After reading this post I was wondering which is best to use for websites out of the following,

  • Copyright © 2010 "COMPANY"
  • © 2010
  • Copyright 2010

Also, if we license everything we produce under the GPLv3 license, should we also include anything about that at the bottom?

  • 1
    Consider licensing your content under the Creative Commons licenses. They tend to work significantly better than the GPL for non-code type works. Commented Oct 21, 2010 at 2:21
  • @Paul McMillan: Do you mean license the code under GPL and the website under the Creative Commons?
    – Metropolis
    Commented Oct 21, 2010 at 14:04
  • 1
    yeah. CC is a much better license for webpages and that sort of thing. The GPL should be used for the code documentation. The GPL CAN be used for website content, but there are some points that are a bit ambiguous. A CC license wouldn't have that problem. If your docs are also in your website, I suggest dual licensing them. Commented Oct 22, 2010 at 2:25

4 Answers 4


Strictly according to US law the form of the copyright notice shall consist of the following three elements:

  1. the symbol © (the letter C in a circle), or the word “Copyright”, or the abbreviation “Copr.”; and

  2. the year of first publication of the work; in the case of compilations or derivative works incorporating previously published material, the year date of first publication of the compilation or derivative work is sufficient. The year date may be omitted where a pictorial, graphic, or sculptural work, with accompanying text matter, if any, is reproduced in or on greeting cards, postcards, stationery, jewelry, dolls, toys, or any useful articles; and

  3. the name of the owner of copyright in the work, or an abbreviation by which the name can be recognized, or a generally known alternative designation of the owner.

No mention about the order therefor you can write them in the order you like as long as you place 1, 2, and 3.

I sometime use Copyright 2010 Marco Demaio, other times © MARCO DEMAIO 2010 depending on what I like most (the way they look changes based on fonts you choose).

Regarding your other question GPLv3, yes you could place a copyright notice (you don't have to if you don't want).


Any of those would do. As the post you posted suggests, anything you create is automatically copyrighted and does not require you to place a copyright notice, although I would suggest that you do so.

In terms of "everything" you produce, I take it that this is open source software. There lies a difference here in that the copyright is for your website and its content while the GPL license applies to the software you distribute. This also has its own copyright and you should include this in the header of each file. With GPL it allows users to add/modify your code given that your credits for your work remain.

  • Right, I understand all of that about the GPL, but I am just wondering if there is any reason to mention that on the website?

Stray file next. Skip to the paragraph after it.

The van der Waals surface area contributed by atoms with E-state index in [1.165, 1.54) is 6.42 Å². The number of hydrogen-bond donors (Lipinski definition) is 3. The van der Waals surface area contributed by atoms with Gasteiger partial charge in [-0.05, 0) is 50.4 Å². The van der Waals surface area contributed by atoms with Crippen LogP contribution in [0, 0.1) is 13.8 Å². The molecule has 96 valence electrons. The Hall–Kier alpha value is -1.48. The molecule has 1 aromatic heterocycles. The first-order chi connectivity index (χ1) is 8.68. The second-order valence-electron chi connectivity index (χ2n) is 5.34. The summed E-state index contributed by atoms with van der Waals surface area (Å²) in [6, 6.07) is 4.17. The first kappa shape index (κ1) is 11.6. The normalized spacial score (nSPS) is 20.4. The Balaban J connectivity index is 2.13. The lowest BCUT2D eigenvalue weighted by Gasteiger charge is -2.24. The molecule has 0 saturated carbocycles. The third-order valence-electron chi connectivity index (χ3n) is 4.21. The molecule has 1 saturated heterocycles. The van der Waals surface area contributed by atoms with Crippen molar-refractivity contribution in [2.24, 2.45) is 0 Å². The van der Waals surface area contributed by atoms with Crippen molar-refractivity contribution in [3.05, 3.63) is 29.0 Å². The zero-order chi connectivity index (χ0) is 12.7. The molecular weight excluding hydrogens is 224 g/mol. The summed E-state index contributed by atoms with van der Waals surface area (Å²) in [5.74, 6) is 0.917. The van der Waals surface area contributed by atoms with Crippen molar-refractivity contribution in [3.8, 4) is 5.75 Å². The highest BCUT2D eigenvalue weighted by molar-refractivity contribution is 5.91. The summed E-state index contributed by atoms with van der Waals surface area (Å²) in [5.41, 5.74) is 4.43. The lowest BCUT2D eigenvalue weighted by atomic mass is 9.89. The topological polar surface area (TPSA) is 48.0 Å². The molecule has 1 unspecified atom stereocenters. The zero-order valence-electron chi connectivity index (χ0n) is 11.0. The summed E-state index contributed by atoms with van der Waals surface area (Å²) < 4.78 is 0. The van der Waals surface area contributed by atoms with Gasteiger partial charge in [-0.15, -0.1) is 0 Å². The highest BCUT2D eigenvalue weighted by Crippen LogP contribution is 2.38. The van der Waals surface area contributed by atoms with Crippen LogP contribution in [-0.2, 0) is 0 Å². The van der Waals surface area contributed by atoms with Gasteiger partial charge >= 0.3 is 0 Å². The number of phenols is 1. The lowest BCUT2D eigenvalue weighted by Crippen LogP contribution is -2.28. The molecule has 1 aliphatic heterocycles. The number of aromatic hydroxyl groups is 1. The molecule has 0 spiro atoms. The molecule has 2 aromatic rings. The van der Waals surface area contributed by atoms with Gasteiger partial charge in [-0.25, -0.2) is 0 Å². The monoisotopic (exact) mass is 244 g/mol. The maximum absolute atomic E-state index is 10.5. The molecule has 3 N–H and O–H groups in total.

– Metropolis
    Commented Oct 20, 2010 at 4:17
  • Also, my reason for asking this question is because, I have heard that the copyright symbol can not be read by search engines, and so some people believe you should not use that. But I see that Google just has © Google, so maybe that is all wrong.
    – Metropolis
    Commented Oct 20, 2010 at 4:18
  • 1
    @Metro - I've never heard of any search engines having trouble interpreting HTML entities like © or ™ and we use it on all our sites without any issues. Commented Oct 20, 2010 at 4:22
  • Yes Farseeker is correct. You should also put the copyright on your site's footer.
    – mar10
    Commented Oct 20, 2010 at 8:47
  • @Metropolis: To be more precise, search engines read copyright symbols simply as part of the page content. But they don't "parse" it or do anything special with it because they have no reason to - websites are indexed exactly the same whether they have copyright or not. Commented Oct 20, 2010 at 9:20

Or even,

Copyright © "COMPANY", 2010.

I realise most people update the date in the copyright notice to reflect the current year (which is easy to do on a dynamic webpage) and this does seem to be accepted usage. However, I have always been under the impression that strictly speaking this should be the date/year the document was initially created (which is how it works with printed material). Only if the document is sufficiently updated at a later time should the year of copyright be updated.

Copyright does not expire at the end of the year, so a document that states "Copyright © 1997" is still under copyright in 2010.

EDIT: For information regarding the formal use of copyright notices in the UK, see: http://www.copyrightservice.co.uk/copyright/p03_copyright_notices

Interesting to note that:

Some countries will not accept the symbol alone, they also require the word Copyright to appear in order to consider the notice valid. Using the word ensures that there can be no confusion.
eg. Copyright © 2004 Bobby Smith.

Which in some ways conflicts with what @Marco has quoted above regarding US Law. Either the symbol OR the word, not necessarily both?


You should have a copyright and ip policy on your site. You should also have a media kit and media contact where if someone wants to share an article, artwork, or text from yoru site they can contact you.

Having a copyright policy ensures your visitors, participants, partners, users, etc know your stance on what is shared, and what is not.

Take a look at the copyright policy here.

Also copyright policy is a cool way to tell your visitors you have been in business from 1997-2010

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